What are the consequences of my decision in 10 minutes?
In 10 months?
And in 10 years?
The answers usually tell me what I need to know not only to make the most reasoned move but to explain my choice to the family members, friends, or coworkers who will feel its impact.
I can definitely see how these questions could apply to personal finance: before you make your next major financial decision, take some time out to ask yourself how that decision to [insert financial decision of choice: buy, sell, finance, change, etc.] could affect your life in 10 minutes / 10 months / 10 years.
Chances are that you will change your mind 🙂
Tomorrow, I’ll show you an even more powerful idea that will go hand-in-hand with 10-10-10 to “totally transform” your personal spending habits …
I often get comments from new readers asking where to start: so, I start from the premise that living frugally and working for 20 to 40 more years to retire on the equivalent of $15,000 today isn’t what you had in mind? If it is, then this blog isn’t for you 🙂
OK, so you’re still reading … great! In that case, the place to start is to work out what you want from your life and how much it will cost you to get it; here is a site that shows you how to work all of that out: http://www.shareyournumber.com/ Visit it (and, join the Community) … not only is this site totally free, I promise that it will be truly Life Changing.
Once you confirm that you do need to make $7 million in 7 years or $3 million in 10 years (or anywhere in between) then you’ll probably want some ‘quick start tips’; well, let’s start with your greatest expense: your house. This post – if you follow all the backlinks – will tell you all you need to know to make sure that your house actually HELPS you get rich(er) quick(er) instead of poorer: http://7million7years.com/2009/01/12/how-much-house-can-you-afford/.
If you’re still with us after that, then sign up for e-mail updates and trawl through the site to see what you can find, just like this guy did …
I’m glad that some people still rummage through my older posts, as the principles of money don’t age (reference the Richest Man In Babylon, for example) …
… so, I was pleased to have this opportunity to renew this discussion when John commented on this post about cars:
I know it has been over a year since you published this but I was wondering if you could comment on a few calculations I did after reading this post. My disagreement is mostly with the Finance Vs Cash option. The buying a used car part I totally get.
Let’s say I wanted to buy a car with an MSRP of 30,000. If I put 10% money down and get a loan of 27000 for 5 years at let’s say 5% APR. At the end of 5 years I will end up paying 33,571 for the car. If I had paid in cash I would have paid 30,000 for he car. The depreciation on the car would be the same in both cases. So I ended up paying 3,571 more for the car by choosing to finance it instead of paying cash.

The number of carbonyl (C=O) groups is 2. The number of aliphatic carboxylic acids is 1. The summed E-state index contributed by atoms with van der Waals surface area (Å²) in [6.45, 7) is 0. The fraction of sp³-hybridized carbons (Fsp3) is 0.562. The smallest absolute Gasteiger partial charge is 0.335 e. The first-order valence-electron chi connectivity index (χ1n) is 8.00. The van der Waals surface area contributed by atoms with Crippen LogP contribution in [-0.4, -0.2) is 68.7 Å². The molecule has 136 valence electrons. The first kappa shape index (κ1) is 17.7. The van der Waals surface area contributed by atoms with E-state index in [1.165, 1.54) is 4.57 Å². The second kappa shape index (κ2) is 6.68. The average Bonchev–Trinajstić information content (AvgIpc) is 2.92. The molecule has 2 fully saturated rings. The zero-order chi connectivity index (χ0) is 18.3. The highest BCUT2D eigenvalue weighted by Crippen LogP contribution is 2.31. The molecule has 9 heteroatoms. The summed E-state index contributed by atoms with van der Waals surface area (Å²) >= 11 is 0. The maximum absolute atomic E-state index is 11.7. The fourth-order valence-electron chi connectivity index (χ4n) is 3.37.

But here’s the thing, by financing the car, I also ended up with 27,000 of cash which I can invest elsewhere. To recover the extra 3,571 that I’ll have to pay on interest for the loan, all I need to do is to put this 27,000 in an investment that can give me an APY of 2.52% only, which is not very difficult to find at all.
This suggests that buying with cash, even for a depreciating asset, does not make all that sense. Am I missing something here?
John is basically putting forward the idea of applying Cash Cascade principles to your car … and, given the parameters that he has set, John is absolutely right: it would be better to finance your car and invest the cash elsewhere …
… at least, in principle.
However, in practice, I’m not so sure that the Cash Cascade actually would suggest that you DO finance the car.
Reason # 1 : It’s unlikely that you will see 5% APR on a auto loan
5% APR car loans are not unheard of, but they are relatively rare; MSN Money cites the current national averages for auto loans as:
Low – 3.99%
Average – 6.18%
High – 10.49%
So, while auto loans as low as roughly 4% (an internet only ‘special’) are available, most are in the 6% – 10% range; and, don’t forget to factor in any added fees!
Of course, you MAY be able to take a 5% HELOC on your house to raise the cash for the car, but I wouldn’t recommend a short-term loan (i.e. a HELOC) for a long-term use (i.e. financing your car over 2 to 5 years) because the bank can change the terms – or even cancel your HELOC – whenever they feel like it. Then you might be stuck with getting a more conventional loan at a higher rate (there goes your 5% loan!).
On the other hand, a refi may do the trick … but, you need to watch both the 25% Income Rule and the closing/refi costs, which are likely to push you well over the 5% if amortized over the expected life of the car loan (you’d be crazy not to have a 2 to 5 year loan payback expectation).
Reason # 2 : It’s likely that you can beat a 5% APR auto loan
This seems to contradict Reason # 1, but doesn’t …
… you see, if you do find a 5% APR loan, it will most likely be offered by an auto dealer. However, the chances are that it comes with a catch: the car isn’t discounted as much as it could be!
A low (or even zero) APR loan is a very common manufacturer / importer / dealer incentive … but, they do a deal with their finance company (often manufacturer-owned, like GMAC) whereby they pay the differential interest rate for you and up front. Back to the catch: they load the price of the car to offset the pre-paid interest component. Sneaky, huh?
Reason # 3 : Even if you can’t beat the 5% APR auto loan you’d better have the cash ready
But, let’s assume that you go to the Pentagon Federal Credit Union for the only 4% APR rate that I could find that wasn’t loaded with fees, and they do give you the loan …